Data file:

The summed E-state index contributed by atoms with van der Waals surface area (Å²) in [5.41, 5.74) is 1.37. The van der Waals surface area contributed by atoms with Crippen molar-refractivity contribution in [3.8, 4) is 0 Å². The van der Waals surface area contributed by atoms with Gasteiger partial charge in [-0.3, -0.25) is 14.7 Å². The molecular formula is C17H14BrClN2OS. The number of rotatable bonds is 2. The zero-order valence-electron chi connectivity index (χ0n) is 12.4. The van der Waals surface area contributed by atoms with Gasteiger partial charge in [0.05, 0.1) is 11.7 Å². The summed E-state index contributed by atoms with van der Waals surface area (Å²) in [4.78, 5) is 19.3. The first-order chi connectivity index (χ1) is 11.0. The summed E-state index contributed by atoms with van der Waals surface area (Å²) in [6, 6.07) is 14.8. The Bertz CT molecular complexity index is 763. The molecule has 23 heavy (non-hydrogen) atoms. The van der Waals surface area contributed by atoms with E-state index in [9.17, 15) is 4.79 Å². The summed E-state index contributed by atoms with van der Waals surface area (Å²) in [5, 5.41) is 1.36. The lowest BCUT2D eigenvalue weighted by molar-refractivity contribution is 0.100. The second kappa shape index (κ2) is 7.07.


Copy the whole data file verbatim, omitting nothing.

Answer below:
The summed E-state index contributed by atoms with van der Waals surface area (Å²) in [5.41, 5.74) is 1.37. The van der Waals surface area contributed by atoms with Crippen molar-refractivity contribution in [3.8, 4) is 0 Å². The van der Waals surface area contributed by atoms with Gasteiger partial charge in [-0.3, -0.25) is 14.7 Å². The molecular formula is C17H14BrClN2OS. The number of rotatable bonds is 2. The zero-order valence-electron chi connectivity index (χ0n) is 12.4. The van der Waals surface area contributed by atoms with Gasteiger partial charge in [0.05, 0.1) is 11.7 Å². The summed E-state index contributed by atoms with van der Waals surface area (Å²) in [4.78, 5) is 19.3. The first-order chi connectivity index (χ1) is 11.0. The summed E-state index contributed by atoms with van der Waals surface area (Å²) in [6, 6.07) is 14.8. The Bertz CT molecular complexity index is 763. The molecule has 23 heavy (non-hydrogen) atoms. The van der Waals surface area contributed by atoms with E-state index in [9.17, 15) is 4.79 Å². The summed E-state index contributed by atoms with van der Waals surface area (Å²) in [5, 5.41) is 1.36. The lowest BCUT2D eigenvalue weighted by molar-refractivity contribution is 0.100. The second kappa shape index (κ2) is 7.07.